I recently began training for my second deployment overseas in the Army. Even though I and my wife have gone through this before, this is the first-time I’ve had to spend such a long time away from home after having kids. I’ve spent time away from home for various training missions, but those typically only last between a weekend and a couple of weeks.
Throughout my career, I’ve met a lot of people who’ve deployed while having kids at home but I never really understood what it was like to leave your family behind for such a long period of time. Sure, I’ve left my wife, my parents, and my siblings for extended periods and haven’t thought twice about it, but leaving a child – who is going through so many developmental changes and milestones is something completely different.
The day I left was hard. The night before, my family got very little sleep because my son had contracted a bug and was throwing up all throughout. In the morning, I knew I had to leave but I hated that I had to go with him not feeling well. As a father, you never like to see your kids sick, but knowing that you can’t do anything for them is even worse.
When I left, he was on the couch with his mom watching his favorite show, Curious George. He didn’t pay much attention to me because, well, if you take your eyes off George for a minute you know he’s going to get himself in trouble. I wasn’t mad though, watching that little monkey create mischief was a way for him to feel better and it was easier for me to get out the door on time if he didn’t see me leave.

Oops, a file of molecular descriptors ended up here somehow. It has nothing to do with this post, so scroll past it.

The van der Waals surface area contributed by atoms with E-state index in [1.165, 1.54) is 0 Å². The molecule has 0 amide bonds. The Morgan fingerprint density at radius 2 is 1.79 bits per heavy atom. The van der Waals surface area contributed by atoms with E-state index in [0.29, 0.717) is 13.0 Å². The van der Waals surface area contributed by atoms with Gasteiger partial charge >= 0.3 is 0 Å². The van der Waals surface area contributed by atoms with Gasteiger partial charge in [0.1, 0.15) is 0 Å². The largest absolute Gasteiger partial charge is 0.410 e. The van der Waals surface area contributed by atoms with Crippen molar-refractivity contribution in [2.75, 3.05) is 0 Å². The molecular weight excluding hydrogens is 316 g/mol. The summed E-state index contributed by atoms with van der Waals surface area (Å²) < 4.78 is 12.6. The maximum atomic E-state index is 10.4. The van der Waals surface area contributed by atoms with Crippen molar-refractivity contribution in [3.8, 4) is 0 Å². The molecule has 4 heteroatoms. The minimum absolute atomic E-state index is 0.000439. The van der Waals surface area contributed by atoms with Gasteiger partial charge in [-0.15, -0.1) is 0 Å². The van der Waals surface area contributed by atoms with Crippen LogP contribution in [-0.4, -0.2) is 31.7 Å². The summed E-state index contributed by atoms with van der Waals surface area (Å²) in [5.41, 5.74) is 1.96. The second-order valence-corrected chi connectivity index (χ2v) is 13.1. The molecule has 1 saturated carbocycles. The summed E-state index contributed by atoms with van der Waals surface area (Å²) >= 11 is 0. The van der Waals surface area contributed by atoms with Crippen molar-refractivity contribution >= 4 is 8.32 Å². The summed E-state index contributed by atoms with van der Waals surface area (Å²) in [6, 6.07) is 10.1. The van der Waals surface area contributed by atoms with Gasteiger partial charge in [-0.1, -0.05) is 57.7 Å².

That wasn’t the way I wanted to go, but it also wasn’t going to be the last time I saw him before I left for the long trip. This was just a few weeks of training, nothing I hadn’t done before, but I knew it was the preamble to what would be coming soon.
Although it was hard, I left the house feeling good. Thanks to the Army’s Yellow Ribbon Program, the support of our friends and family, and the blessing that is communication technology, I think my wife and I – as well as our son, even though he’s too young to really know what’s going on – are prepared for this.
With the exception of a few things around the house I need to take care of the few days I have at home after this training, we’ve made arrangements to manage things around the house, have family staying over while I’m gone, and gathered materials for my son to help him understand why daddy isn’t home.
A number of years ago, after a colleague of mine separated from the military and had his first kid, I remember him posting on Facebook about how he couldn’t imagine deploying after his daughter was born. At the time, I thought, “people just do it, it’s their job and they must be used to be away from their family all the time.”
Now I have a different tone, I now know what it’s like to be a father in the military and can appreciate where his head was at back then.
I’m not concerned about this deployment from the military aspect, I’ve trained for years to become proficient at my job, but it may also be the most difficult thing I’ve ever had to do, as well. I hope you’ll follow my adventures and enjoy reading my stories about what it’s like to be a deployed dad.